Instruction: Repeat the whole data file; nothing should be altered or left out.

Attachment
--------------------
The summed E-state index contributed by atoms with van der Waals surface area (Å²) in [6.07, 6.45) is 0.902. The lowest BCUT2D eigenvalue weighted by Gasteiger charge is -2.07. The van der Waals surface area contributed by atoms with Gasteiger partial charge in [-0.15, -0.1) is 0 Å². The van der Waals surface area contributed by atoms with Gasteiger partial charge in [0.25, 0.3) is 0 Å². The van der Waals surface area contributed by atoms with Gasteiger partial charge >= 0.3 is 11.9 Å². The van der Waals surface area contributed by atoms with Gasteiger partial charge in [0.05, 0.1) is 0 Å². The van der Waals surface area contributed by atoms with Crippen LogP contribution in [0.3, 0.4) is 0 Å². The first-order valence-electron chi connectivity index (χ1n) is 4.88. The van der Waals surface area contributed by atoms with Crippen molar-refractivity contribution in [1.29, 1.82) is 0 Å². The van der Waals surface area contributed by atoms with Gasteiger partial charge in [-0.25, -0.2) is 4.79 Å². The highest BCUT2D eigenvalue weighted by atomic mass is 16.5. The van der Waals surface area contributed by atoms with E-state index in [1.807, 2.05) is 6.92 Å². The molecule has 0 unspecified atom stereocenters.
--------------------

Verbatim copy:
The summed E-state index contributed by atoms with van der Waals surface area (Å²) in [6.07, 6.45) is 0.902. The lowest BCUT2D eigenvalue weighted by Gasteiger charge is -2.07. The van der Waals surface area contributed by atoms with Gasteiger partial charge in [-0.15, -0.1) is 0 Å². The van der Waals surface area contributed by atoms with Gasteiger partial charge in [0.25, 0.3) is 0 Å². The van der Waals surface area contributed by atoms with Gasteiger partial charge >= 0.3 is 11.9 Å². The van der Waals surface area contributed by atoms with Gasteiger partial charge in [0.05, 0.1) is 0 Å². The van der Waals surface area contributed by atoms with Crippen LogP contribution in [0.3, 0.4) is 0 Å². The first-order valence-electron chi connectivity index (χ1n) is 4.88. The van der Waals surface area contributed by atoms with Crippen molar-refractivity contribution in [1.29, 1.82) is 0 Å². The van der Waals surface area contributed by atoms with Gasteiger partial charge in [-0.25, -0.2) is 4.79 Å². The highest BCUT2D eigenvalue weighted by atomic mass is 16.5. The van der Waals surface area contributed by atoms with E-state index in [1.807, 2.05) is 6.92 Å². The molecule has 0 unspecified atom stereocenters.